Methodist Jennie Edmundson Hospital has added palliative care to its range of services.

The hospital began offering the specialty in October and has held 146 palliative care consultations since then, according to Claudia Bohn, communications and public relations director for Methodist Health System.

“There has been a need for quite a while at Jennie Edmundson, and I think there’s a need at all hospitals,” said Jenna Eich, nurse practitioner and palliative care team lead.

Palliative care is for people with complex, life-limiting illness, according to the health system’s website. Patients who may benefit include those with cancer, dementia, chronic obstructive pulmonary disease, heart disease, congestive heart failure, chronic kidney failure, liver failure, amyotrophic lateral sclerosis and stroke.

Often, palliative care patients have cancer and are experiencing a lot of symptoms, Eich said. The palliative nurse is called in when the family wants to discuss what kind of care is needed.

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“We help support the family in honoring their loved one’s wishes,” she said. “We work closely with the social worker, care manager and other providers who care for the patient.”

Eich is one of 14 providers of palliative and hospice care in Methodist Health System.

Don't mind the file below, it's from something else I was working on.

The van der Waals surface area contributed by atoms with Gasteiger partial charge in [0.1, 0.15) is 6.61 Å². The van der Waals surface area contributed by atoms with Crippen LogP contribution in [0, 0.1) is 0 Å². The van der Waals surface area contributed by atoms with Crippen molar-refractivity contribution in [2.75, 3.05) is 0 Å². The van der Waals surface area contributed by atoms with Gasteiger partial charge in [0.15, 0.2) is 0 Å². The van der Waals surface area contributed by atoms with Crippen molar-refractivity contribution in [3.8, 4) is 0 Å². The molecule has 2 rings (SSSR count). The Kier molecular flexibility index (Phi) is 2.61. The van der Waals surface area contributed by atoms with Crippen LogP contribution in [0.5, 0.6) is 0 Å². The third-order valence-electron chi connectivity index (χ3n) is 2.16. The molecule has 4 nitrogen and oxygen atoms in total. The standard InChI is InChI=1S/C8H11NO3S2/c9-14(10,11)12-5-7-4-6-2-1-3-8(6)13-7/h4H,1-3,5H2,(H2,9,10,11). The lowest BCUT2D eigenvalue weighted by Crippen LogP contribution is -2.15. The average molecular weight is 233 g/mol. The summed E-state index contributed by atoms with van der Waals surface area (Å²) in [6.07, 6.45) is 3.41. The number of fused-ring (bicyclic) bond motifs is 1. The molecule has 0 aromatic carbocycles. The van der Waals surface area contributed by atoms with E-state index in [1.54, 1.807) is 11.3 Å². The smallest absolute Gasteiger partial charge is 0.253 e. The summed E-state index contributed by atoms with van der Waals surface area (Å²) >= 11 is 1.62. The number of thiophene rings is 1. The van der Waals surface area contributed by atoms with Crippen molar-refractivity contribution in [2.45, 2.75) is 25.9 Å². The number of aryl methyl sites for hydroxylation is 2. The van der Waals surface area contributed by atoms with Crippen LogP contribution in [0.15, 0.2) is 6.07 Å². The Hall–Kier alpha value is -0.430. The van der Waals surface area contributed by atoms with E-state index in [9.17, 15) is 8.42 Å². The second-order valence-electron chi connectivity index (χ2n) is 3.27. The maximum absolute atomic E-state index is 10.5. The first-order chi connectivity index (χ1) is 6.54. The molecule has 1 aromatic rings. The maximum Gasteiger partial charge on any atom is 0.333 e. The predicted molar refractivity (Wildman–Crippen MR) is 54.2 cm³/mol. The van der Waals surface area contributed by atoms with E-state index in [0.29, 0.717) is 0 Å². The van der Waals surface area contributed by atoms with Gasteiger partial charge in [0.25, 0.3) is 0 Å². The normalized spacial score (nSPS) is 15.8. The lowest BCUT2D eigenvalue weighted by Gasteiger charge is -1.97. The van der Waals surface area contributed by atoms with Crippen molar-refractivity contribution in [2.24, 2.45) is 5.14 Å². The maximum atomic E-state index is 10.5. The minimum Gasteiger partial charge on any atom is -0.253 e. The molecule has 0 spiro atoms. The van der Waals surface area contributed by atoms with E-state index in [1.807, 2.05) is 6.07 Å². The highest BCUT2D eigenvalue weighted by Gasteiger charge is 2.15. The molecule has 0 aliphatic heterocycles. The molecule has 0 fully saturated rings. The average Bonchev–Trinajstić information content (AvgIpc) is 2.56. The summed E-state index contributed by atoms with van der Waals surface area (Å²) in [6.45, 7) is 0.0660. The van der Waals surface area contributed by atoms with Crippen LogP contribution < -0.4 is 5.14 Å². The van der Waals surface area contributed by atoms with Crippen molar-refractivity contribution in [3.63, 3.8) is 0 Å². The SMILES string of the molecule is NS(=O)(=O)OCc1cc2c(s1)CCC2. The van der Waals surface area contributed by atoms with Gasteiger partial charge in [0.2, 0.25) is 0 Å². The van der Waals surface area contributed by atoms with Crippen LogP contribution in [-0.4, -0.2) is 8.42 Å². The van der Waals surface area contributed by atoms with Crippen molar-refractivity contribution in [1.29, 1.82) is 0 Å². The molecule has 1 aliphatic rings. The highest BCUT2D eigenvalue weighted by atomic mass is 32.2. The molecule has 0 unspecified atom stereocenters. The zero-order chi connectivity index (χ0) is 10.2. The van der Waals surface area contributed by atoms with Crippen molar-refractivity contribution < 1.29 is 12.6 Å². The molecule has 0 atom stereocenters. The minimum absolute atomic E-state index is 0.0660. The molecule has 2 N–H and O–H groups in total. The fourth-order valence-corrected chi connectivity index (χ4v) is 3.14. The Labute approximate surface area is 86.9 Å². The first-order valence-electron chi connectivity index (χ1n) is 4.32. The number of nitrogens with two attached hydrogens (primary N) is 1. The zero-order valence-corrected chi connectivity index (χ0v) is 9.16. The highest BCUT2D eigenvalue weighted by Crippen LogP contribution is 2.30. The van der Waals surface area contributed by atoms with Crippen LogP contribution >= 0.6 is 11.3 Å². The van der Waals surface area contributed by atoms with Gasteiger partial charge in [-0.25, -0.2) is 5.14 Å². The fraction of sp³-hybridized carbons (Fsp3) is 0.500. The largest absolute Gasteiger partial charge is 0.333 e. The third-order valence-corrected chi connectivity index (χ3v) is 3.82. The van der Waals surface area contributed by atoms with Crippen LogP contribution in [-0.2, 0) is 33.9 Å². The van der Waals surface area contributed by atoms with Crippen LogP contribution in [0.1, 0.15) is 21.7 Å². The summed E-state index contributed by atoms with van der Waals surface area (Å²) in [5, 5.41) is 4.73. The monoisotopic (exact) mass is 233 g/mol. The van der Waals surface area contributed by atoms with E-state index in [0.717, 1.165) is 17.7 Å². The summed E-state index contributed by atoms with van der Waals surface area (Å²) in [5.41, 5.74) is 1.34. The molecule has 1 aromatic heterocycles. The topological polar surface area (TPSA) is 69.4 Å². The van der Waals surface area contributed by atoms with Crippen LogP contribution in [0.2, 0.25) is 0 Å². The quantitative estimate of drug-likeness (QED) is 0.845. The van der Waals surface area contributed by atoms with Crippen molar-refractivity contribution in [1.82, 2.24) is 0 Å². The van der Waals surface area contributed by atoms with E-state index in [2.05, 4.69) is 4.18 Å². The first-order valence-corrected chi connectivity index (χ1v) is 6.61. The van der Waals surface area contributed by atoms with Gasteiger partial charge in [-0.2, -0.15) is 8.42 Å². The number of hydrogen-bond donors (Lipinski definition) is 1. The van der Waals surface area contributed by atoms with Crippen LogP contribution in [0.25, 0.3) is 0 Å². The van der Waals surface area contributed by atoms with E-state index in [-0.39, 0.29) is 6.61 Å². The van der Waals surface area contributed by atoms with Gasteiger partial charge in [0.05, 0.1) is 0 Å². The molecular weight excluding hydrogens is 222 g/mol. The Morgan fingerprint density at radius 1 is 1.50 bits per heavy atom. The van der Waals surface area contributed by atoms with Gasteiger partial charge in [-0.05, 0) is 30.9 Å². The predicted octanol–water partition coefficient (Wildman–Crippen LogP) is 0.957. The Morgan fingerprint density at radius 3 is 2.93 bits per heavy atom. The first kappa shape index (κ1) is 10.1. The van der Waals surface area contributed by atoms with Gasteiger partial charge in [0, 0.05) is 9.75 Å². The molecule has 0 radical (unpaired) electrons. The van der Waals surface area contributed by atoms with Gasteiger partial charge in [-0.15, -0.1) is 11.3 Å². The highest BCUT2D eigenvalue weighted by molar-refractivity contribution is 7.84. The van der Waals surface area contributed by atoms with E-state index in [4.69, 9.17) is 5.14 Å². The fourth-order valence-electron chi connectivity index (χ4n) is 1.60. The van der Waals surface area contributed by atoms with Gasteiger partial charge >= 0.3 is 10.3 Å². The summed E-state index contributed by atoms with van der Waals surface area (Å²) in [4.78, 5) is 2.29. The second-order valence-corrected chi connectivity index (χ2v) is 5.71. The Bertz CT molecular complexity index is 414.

“We have experience assisting patients and their families with identifying medical treatment decisions and goals, and we can assist with pain and symptom management,” she said. “Whatever their needs, we aim to help patients and families preserve and improve their quality of life. Palliative care can help decrease the length of hospital stays and can reduce the chance of re-hospitalization.”

The services are available to inpatients at Jennie three days a week, at an outpatient clinic at Methodist Hospital or via telehealth, Eich said.

“We physically don’t go out into their home,” she said.

Palliative care is not the same as hospice care, Eich said.

“Hospice and palliative care can differ in that you can receive palliative care and continue with life-prolonging or curative care,” she said. “When the patient doesn’t want any more curative care, it becomes hospice care.”

Palliative care helps patients feel like their needs are being met, Eich said.

“There just seems to be a sense of relief once they have had a chance to meet their palliative care provider,” she said. “Once they begin to trust us and see the results of palliative care, they have less apprehension.”

To reach the palliative care outpatient clinic at Methodist Hospital, call 402-354-6530.

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